September 27, 2007


I was in the Wild Oats market on Dale Mabry Highway in Tampa the other day with a colleague checking out a few items at the store.

I was explaining to my friend the buzzwords we saw attached to much of the food on shelves: biodiverse wine, organic meats and cheeses, locally grown produce, sustainable farming.

But we noticed that a lot of the food – even at this place which is heralded as a bastion of healthier eating – still wasn’t very local.

The capper was that they had a freezer box near the checkout touting all-natural cocktail ice cubes.

From Maine.

I thought, “This would be enough to give Alice Waters an anyeurism.”

Yesterday, I had the thrill of speaking with Waters, founder of Chez Panisse in Berkeley, Calif., for a Table Convesations podcast. Since her restaurant opened in 1972, Waters has been credited with revolutionizing American cooking during the past three decades. with her emphasis on using local ingredients grown seasonally by farmers who are committed to sustainable, organic agriculture.

Alice Waters

The New York Times once said about her, “More than any other single figure, she was instrumental in developing New American Cuisine — an adventurous, frequently improvisational use of the finest American ingredients, and a simple and straightforward approach to their preparation.”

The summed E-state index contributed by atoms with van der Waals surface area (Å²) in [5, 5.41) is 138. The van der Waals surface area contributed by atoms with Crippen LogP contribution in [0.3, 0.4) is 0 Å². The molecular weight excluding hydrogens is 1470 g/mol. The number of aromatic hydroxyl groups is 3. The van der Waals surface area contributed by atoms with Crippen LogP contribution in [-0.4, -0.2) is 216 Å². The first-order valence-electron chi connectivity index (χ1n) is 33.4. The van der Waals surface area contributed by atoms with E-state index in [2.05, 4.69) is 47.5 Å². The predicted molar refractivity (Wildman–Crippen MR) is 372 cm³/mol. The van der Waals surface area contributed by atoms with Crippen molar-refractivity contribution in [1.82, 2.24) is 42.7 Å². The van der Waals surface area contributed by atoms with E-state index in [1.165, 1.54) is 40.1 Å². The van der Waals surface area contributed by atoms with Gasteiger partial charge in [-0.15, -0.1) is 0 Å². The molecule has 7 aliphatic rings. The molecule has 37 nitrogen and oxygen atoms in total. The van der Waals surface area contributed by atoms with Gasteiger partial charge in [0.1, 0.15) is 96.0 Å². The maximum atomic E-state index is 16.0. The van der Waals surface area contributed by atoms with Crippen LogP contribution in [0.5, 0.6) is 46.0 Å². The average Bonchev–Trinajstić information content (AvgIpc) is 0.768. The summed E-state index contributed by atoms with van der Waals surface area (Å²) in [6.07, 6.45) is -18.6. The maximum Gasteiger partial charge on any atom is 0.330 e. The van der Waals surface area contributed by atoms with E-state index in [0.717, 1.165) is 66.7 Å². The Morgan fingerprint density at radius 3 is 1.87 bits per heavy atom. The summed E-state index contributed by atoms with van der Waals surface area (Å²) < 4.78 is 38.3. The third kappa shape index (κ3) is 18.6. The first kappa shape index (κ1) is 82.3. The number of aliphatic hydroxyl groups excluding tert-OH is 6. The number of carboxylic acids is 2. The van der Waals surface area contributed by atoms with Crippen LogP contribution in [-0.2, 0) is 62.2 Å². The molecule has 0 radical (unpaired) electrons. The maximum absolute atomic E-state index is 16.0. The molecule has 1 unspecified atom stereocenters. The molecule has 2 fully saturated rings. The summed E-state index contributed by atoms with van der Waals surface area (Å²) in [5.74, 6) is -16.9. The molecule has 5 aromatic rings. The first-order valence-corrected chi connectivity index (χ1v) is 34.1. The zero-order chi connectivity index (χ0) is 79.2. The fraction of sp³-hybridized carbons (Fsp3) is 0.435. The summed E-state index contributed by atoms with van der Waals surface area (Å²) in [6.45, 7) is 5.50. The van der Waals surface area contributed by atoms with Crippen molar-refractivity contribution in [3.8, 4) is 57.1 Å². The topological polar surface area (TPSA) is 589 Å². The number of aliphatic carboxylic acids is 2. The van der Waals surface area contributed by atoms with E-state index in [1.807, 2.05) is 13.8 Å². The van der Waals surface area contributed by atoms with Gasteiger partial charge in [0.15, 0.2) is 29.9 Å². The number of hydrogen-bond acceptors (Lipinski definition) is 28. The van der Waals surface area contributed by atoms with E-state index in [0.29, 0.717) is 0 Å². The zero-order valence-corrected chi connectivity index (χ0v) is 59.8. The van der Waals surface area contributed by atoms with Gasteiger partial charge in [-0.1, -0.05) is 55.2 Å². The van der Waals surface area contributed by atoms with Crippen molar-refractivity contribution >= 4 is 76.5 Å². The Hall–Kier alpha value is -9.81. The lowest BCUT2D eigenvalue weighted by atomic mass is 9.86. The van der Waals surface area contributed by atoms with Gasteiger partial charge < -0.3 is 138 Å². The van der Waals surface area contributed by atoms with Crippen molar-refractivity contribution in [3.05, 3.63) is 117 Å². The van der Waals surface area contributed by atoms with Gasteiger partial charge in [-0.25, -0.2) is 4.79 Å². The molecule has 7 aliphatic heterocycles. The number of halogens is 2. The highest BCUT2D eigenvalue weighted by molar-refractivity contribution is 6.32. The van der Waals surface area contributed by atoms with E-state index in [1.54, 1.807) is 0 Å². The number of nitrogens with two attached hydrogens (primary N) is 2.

Waters was a delightful conversationalist during our interview. When I first called, I made sure she knew I would be recording our chat for a podcast.

"Well," she said, with a slight hesitation that made me think she might back out. "I guess I better be articulate."

Alice Waters' book The Art of Simple Food; Notes, Lessons and Recipes from a Delicious Revolution'Her ninth cookbook, ''The Art of Simple Food: Notes, Lessons and Recipes From a Delicious Revolution'' is being published on Oct. 2 by Clarkson Potter. The book, which includes more than 200 recipes, has been described as a primer for anyone who is interested in making delicious food.

My other Alice Waters anecdote:

I was in Berkeley at a multimedia fellowship a few years back, about a week after I started covering the food beat full-time. Another fellow who knew I was a food writer bragged he was going to Chez Panisse that night with a friend to meet Alice Waters. I, of course, had no idea what a Chez Panisse was or why it was important, much less who Alice Waters was. He was sufficiently unimpressed with me for the rest of the fellowship. I don't know that I blame him. I couldn't have been a bigger food noob.

At that moment, I was maybe – maybe – about six blocks from the restaurant.

In the years since, I’ve absorbed just about everything I could find out about her, including watching the Sundance channel episode of "Iconoclasts" that showcased her friendship with Mikhail Baryshnikov.

I'll always regret not being able to eat her food.

To hear the podcast, click here.

* Cross-posted at The Stew.

Posted by Jeff at September 27, 2007 09:02 AM | TrackBack
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